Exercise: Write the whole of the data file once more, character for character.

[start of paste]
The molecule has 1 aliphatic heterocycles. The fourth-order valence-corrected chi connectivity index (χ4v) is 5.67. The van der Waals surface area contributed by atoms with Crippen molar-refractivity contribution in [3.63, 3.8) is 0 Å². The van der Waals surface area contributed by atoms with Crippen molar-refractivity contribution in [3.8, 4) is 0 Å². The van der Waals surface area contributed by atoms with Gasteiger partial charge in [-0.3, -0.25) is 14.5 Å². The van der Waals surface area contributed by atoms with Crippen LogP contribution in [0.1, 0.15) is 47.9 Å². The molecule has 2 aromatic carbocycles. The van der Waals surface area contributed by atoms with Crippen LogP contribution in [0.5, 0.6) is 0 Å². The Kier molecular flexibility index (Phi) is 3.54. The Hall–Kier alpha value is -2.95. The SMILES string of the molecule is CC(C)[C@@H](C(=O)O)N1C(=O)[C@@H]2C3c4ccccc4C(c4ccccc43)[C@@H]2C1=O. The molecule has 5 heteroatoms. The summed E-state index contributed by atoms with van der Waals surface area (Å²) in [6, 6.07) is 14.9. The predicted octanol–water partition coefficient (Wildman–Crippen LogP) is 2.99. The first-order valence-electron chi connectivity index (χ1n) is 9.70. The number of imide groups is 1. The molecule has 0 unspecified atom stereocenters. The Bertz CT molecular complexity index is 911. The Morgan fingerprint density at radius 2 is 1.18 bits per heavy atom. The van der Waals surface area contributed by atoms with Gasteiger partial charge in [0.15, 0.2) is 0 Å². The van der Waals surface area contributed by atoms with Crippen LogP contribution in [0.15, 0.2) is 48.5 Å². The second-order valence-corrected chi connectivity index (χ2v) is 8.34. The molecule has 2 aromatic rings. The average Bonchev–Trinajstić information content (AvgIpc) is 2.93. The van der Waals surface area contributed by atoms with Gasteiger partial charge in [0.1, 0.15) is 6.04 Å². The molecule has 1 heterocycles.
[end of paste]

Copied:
The molecule has 1 aliphatic heterocycles. The fourth-order valence-corrected chi connectivity index (χ4v) is 5.67. The van der Waals surface area contributed by atoms with Crippen molar-refractivity contribution in [3.63, 3.8) is 0 Å². The van der Waals surface area contributed by atoms with Crippen molar-refractivity contribution in [3.8, 4) is 0 Å². The van der Waals surface area contributed by atoms with Gasteiger partial charge in [-0.3, -0.25) is 14.5 Å². The van der Waals surface area contributed by atoms with Crippen LogP contribution in [0.1, 0.15) is 47.9 Å². The molecule has 2 aromatic carbocycles. The van der Waals surface area contributed by atoms with Crippen LogP contribution in [0.5, 0.6) is 0 Å². The Kier molecular flexibility index (Phi) is 3.54. The Hall–Kier alpha value is -2.95. The SMILES string of the molecule is CC(C)[C@@H](C(=O)O)N1C(=O)[C@@H]2C3c4ccccc4C(c4ccccc43)[C@@H]2C1=O. The molecule has 5 heteroatoms. The summed E-state index contributed by atoms with van der Waals surface area (Å²) in [6, 6.07) is 14.9. The predicted octanol–water partition coefficient (Wildman–Crippen LogP) is 2.99. The first-order valence-electron chi connectivity index (χ1n) is 9.70. The number of imide groups is 1. The molecule has 0 unspecified atom stereocenters. The Bertz CT molecular complexity index is 911. The Morgan fingerprint density at radius 2 is 1.18 bits per heavy atom. The van der Waals surface area contributed by atoms with Gasteiger partial charge in [0.15, 0.2) is 0 Å². The van der Waals surface area contributed by atoms with Crippen LogP contribution in [0.15, 0.2) is 48.5 Å². The second-order valence-corrected chi connectivity index (χ2v) is 8.34. The molecule has 2 aromatic rings. The average Bonchev–Trinajstić information content (AvgIpc) is 2.93. The van der Waals surface area contributed by atoms with Gasteiger partial charge in [0.1, 0.15) is 6.04 Å². The molecule has 1 heterocycles.